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Painting can begin once you have finished with your preparation. It’s time to get down to the business of protecting & making your home look good again!
Refrain from working when temperature is below 50° F and avoid working in threatening weather as a shower can ruin a fresh coatings.
Solvent-thinned paints should not be applied over damp surfaces. This will lead to blistering and peeling. Prior to starting make sure to have enough to complete an entire section and always mix thoroughly and stir before and during use.
Begin on the side of the house that will remain in the shade until you have finished. Direct sun causes rapid drying, interferes with the leveling qualities and will produce lap marks, particularly with latex. Dry blisters will develop with oil-based paints, especially with dark colors, if the sun (or strong wind) causes the surface to dry too rapidly.
Work from the top down and if you did not remove the gutters, do them first.All of the trim boards are done last just like a picture frame. Shutters can be removed, painted, and re-hung when the job is completed.
Coat window sash and door panels first, and then the window frames, sills and door trim. Any paint on the putty line of the window will serve to protect the puttied surface from water, try to overlap onto the glass 1/16" - 1/8" or so. Excess can be scraped off with a razor blade to create a clean edge.
A vertical technique is appropriate for shingled surfaces. The shingles provide natural breaking points, so painting in vertical sections is convenient.
On horizontal siding, work from side to side beginning at the top. Minimize lap marks by painting four to five boards across the house until completed.
On clapboard siding, the first surface to do is the area where two boards overlap. Use the narrow side of the brush and force it up under the lap.
Coat as much length of board as you can comfortably reach, then flip to the wider portion of the brush and coat the surface of the board.
When loading your brush, immerse the first 1/3 of the bristles into the materials and tap the brush lightly side-to-side against the inside of the can. Do not drag the bristles across the lip of the can; this will rob your brush of half its carrying capacity.
When applying with a brush, use long, smooth strokes. Oil-base should be brushed back and forth several times for a well spread, even coat.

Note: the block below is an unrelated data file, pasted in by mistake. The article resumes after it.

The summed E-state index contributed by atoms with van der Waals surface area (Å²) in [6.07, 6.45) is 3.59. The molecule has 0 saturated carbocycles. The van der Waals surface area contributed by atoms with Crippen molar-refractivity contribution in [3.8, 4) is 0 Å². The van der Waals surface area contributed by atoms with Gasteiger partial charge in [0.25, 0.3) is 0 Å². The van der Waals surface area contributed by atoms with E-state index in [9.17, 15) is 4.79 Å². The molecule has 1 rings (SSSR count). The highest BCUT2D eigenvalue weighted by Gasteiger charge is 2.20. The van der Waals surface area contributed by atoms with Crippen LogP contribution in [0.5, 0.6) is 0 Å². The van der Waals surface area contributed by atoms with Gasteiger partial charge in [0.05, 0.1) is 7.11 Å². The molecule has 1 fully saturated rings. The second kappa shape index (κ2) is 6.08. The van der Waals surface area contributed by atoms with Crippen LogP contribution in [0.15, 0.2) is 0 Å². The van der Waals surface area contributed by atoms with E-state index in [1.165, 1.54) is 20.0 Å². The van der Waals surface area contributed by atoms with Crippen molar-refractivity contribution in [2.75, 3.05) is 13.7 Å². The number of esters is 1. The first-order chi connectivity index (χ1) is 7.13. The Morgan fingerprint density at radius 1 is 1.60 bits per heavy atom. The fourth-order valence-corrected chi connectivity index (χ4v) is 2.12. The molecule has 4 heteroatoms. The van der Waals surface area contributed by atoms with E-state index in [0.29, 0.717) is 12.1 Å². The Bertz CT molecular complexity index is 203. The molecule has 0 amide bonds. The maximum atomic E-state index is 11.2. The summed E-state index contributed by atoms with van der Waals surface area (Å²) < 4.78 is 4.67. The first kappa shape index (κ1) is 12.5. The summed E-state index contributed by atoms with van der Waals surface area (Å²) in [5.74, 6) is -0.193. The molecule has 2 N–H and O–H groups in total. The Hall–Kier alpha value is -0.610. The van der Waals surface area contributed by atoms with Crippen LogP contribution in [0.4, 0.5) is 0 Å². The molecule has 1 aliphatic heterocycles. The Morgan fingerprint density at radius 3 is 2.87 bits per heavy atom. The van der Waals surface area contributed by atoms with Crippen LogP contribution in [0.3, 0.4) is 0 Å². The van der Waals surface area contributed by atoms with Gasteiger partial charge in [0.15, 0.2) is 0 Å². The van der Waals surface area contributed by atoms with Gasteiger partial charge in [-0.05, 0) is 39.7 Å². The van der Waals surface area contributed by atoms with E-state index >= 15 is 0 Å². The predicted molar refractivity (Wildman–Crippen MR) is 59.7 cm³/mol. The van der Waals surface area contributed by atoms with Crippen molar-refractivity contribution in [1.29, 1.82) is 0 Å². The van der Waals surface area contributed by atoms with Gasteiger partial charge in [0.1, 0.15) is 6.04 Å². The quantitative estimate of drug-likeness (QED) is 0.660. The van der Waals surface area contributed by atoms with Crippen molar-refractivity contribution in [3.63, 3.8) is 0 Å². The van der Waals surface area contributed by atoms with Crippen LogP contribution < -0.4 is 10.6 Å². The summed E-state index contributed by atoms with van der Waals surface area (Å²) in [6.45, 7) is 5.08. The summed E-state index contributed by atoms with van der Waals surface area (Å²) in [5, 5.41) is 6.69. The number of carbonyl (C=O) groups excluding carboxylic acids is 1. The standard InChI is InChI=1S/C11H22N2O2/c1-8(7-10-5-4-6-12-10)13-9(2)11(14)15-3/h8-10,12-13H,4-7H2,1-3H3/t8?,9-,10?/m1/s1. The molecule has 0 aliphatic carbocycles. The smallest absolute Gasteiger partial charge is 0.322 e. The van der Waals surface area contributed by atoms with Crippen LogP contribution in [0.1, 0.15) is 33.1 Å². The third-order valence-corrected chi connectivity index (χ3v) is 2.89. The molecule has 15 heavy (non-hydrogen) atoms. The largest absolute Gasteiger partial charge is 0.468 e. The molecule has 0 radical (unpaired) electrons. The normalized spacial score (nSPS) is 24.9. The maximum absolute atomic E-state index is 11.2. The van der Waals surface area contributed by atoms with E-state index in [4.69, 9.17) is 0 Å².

If it gathers along the horizontal edge of the clapboard, it is being applied too heavily or is not being adequately brushed out. Latex does not require much brushing as these dry quickly, and excessive brushing will cut deep brush marks permanently into the film.
When using latex, apply it generously, give it one or two back strokes and leave it to dry.
Paint will build up on the heel of the brush, where the bristles meet the ferrule. To eliminate this excess, occasionally drag the heel of the brush over the lip of the can.
Using a roller:
Roller application works well for porous surfaces such as masonry and stucco. Dip the roller in the 5 gallon bucket and roll it up and down on the grid to remove excess. If it drips when picked up, it is overloaded. Screw on a threaded pole 4' or so and you can easily roll out walls. A roller is ideal for flat surfaces, but will not fit into inside corners and will deposit too much on the edges of outer corners. Apply to those areas first, (cutting in) with a brush to ensure good coverage.
Use long even strokes, rolling in different directions to coat the entire surface. Finish off with strokes in one direction.
When painting wood siding, apply the paint with a roller then "lay it off" using a brush, saves a lot of dipping with a brush. Rollers are available in various widths from 3" to 12" and a 1/4" to 1/2" thick nap is good.
If you stop the work for any amount of time, wrap brushes/rollers with plastic to keep paint from hardening or developing a skin. Replace the lids on open cans.
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